Data Fence for Mac
Mac computers store information about the system performance and usage in BSM audit data files, which are by default hidden to the regular users.
You can access the data stored in them by using the “sudo ls -l /var/audit” command in the Terminal to find the files, and then employ the “sudo cp /var/audit/“ command to create a copy (working directly with the BSM files is not advisable).
Detect suspicious access to your data via BSM audit data files
Data Fence is a Mac OS X application that is able to open and analyze the BSM files and, most importantly, trigger alerts if the documents contain evidence of suspicious access to your data.
In addition, you can install the Live Analysis Package and monitor your system in real time: Data Fence will gather live data and display alerts instantly.
Helps you create your own data fences
Data Fence allows the user to specify what type of files should be monitored, such as PDF, PowerPoint, or Word documents, iWork projects or image files. These “fences” come as default templates, so all you have to do is check the associated box to activate them.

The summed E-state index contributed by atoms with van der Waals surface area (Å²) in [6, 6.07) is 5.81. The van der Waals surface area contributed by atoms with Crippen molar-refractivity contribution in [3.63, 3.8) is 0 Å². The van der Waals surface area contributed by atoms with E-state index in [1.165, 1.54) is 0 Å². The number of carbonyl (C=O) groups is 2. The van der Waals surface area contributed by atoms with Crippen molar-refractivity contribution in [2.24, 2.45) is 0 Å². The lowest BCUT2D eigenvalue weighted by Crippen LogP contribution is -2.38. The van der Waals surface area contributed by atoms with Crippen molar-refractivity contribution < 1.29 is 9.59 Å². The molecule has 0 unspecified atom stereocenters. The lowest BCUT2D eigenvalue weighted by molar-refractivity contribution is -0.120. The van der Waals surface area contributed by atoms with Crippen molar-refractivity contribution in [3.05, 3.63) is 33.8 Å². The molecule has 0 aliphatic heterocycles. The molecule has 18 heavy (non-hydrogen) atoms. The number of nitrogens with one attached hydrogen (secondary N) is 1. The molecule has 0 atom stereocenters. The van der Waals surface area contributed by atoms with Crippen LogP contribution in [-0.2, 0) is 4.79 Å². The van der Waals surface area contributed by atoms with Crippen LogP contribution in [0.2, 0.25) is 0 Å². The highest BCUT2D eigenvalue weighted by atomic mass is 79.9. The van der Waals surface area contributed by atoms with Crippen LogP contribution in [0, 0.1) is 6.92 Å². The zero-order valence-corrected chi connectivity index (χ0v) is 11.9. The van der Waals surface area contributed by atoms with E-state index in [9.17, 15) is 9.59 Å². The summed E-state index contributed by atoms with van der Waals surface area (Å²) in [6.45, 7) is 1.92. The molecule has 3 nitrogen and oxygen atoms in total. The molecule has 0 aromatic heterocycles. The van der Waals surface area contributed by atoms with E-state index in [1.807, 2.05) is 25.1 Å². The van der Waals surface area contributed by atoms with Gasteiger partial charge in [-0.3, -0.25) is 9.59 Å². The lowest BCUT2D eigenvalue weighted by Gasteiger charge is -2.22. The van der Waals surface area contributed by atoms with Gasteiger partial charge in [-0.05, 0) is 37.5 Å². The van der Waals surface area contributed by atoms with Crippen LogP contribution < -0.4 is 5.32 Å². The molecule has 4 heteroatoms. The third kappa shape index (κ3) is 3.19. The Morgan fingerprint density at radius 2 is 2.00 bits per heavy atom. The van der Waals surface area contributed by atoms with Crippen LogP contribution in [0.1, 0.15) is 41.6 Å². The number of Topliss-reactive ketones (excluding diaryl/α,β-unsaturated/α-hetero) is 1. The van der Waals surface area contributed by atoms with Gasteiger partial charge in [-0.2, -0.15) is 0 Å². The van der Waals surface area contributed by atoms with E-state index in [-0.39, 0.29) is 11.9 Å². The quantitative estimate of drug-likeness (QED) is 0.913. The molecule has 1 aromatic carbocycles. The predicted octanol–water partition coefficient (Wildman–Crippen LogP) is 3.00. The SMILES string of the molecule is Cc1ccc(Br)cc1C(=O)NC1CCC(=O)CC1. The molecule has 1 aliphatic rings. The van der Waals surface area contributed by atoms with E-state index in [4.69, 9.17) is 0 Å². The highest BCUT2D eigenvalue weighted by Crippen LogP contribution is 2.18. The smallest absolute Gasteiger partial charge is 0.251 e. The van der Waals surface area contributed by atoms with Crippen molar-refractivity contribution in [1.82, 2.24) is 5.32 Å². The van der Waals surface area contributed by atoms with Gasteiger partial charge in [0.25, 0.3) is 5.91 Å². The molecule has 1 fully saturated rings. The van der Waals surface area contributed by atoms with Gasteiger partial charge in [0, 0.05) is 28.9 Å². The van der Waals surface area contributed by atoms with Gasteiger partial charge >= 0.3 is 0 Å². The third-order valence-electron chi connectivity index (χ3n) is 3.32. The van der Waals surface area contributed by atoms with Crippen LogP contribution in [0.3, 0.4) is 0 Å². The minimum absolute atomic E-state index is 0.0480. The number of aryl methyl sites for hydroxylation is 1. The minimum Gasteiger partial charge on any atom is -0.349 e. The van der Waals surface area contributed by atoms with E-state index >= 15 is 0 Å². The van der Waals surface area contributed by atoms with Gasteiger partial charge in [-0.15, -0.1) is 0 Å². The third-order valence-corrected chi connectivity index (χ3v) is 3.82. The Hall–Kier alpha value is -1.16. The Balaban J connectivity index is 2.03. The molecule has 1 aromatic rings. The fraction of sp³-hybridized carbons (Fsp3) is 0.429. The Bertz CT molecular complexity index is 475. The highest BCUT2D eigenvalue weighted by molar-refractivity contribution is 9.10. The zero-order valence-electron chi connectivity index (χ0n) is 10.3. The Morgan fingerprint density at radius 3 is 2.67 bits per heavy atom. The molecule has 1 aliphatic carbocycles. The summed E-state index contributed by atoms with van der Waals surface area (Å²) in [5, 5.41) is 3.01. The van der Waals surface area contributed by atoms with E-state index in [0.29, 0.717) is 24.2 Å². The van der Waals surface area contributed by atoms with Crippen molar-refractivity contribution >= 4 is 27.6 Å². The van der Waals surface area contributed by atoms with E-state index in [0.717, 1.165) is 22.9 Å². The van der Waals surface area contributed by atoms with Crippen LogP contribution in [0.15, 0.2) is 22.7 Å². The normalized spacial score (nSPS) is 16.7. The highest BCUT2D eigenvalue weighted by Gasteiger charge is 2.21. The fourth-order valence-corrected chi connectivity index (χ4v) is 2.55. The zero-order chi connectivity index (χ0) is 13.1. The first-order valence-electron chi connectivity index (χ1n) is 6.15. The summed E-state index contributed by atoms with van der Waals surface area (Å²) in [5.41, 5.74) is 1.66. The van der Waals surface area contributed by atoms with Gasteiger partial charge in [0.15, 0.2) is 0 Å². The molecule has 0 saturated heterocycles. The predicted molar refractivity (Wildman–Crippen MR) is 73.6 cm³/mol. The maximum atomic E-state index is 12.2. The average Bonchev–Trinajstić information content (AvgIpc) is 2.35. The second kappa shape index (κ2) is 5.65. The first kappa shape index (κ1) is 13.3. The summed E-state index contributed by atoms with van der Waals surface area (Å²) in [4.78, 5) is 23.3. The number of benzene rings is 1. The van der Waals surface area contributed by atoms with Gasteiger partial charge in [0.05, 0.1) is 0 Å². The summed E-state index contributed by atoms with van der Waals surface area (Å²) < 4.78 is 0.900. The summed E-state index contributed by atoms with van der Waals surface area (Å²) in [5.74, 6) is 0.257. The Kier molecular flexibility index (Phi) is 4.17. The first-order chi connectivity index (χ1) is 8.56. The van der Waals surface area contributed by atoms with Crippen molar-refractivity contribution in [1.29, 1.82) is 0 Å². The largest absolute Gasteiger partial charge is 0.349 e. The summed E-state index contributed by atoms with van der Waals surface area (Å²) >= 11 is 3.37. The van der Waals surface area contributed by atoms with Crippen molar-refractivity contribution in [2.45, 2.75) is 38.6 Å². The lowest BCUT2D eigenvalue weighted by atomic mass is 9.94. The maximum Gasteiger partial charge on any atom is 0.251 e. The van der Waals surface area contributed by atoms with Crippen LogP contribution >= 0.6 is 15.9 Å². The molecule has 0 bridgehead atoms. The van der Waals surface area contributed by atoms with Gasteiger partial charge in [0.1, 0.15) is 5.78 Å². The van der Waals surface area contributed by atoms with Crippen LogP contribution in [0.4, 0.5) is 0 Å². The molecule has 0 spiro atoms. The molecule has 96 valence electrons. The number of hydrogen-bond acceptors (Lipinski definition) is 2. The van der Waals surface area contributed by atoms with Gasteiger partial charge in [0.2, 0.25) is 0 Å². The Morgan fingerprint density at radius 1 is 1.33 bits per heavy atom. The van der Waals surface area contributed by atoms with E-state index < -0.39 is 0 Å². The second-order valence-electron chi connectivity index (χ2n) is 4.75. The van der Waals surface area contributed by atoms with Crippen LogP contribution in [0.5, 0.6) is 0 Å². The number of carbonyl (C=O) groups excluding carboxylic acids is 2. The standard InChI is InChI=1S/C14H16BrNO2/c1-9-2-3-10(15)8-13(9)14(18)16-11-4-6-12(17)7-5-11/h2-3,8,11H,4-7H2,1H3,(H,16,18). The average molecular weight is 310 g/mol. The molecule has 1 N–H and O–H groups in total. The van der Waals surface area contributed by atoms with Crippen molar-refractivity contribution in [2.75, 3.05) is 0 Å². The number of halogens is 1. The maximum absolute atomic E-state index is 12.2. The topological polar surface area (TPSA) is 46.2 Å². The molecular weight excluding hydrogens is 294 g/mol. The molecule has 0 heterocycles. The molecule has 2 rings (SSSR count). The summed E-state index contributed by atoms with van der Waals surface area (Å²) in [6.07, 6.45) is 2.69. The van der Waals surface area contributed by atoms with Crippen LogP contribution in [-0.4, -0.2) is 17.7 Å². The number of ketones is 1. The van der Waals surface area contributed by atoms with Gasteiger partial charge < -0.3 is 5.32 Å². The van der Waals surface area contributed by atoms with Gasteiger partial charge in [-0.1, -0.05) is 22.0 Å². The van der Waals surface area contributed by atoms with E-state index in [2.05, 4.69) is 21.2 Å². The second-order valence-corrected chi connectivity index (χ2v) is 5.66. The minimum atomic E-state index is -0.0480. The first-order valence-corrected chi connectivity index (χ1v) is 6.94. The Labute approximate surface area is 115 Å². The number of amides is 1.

However, you can also create your own “fences” and adapt them to your own security needs: you can monitor entire directories, specify which applications have access to the data, set up audio alerts, add a small description and more.
Note that these alarms usually go off only if other guest users access the files, and not when you open the documents from your own user account.
Unsophisticated solution for monitoring the access to your important files
Data Fence might prove to be challenging to inexperienced users because you must learn how to get hold of the BSM audit data files. You can bypass this issue by installing the Live Analysis Package that monitors the audit data in real time.
Moreover, you must also learn how to create effective “fences” and how to interpret the possible alerts. Nonetheless, once you figure everything out, Data Fence is a great tool to have around.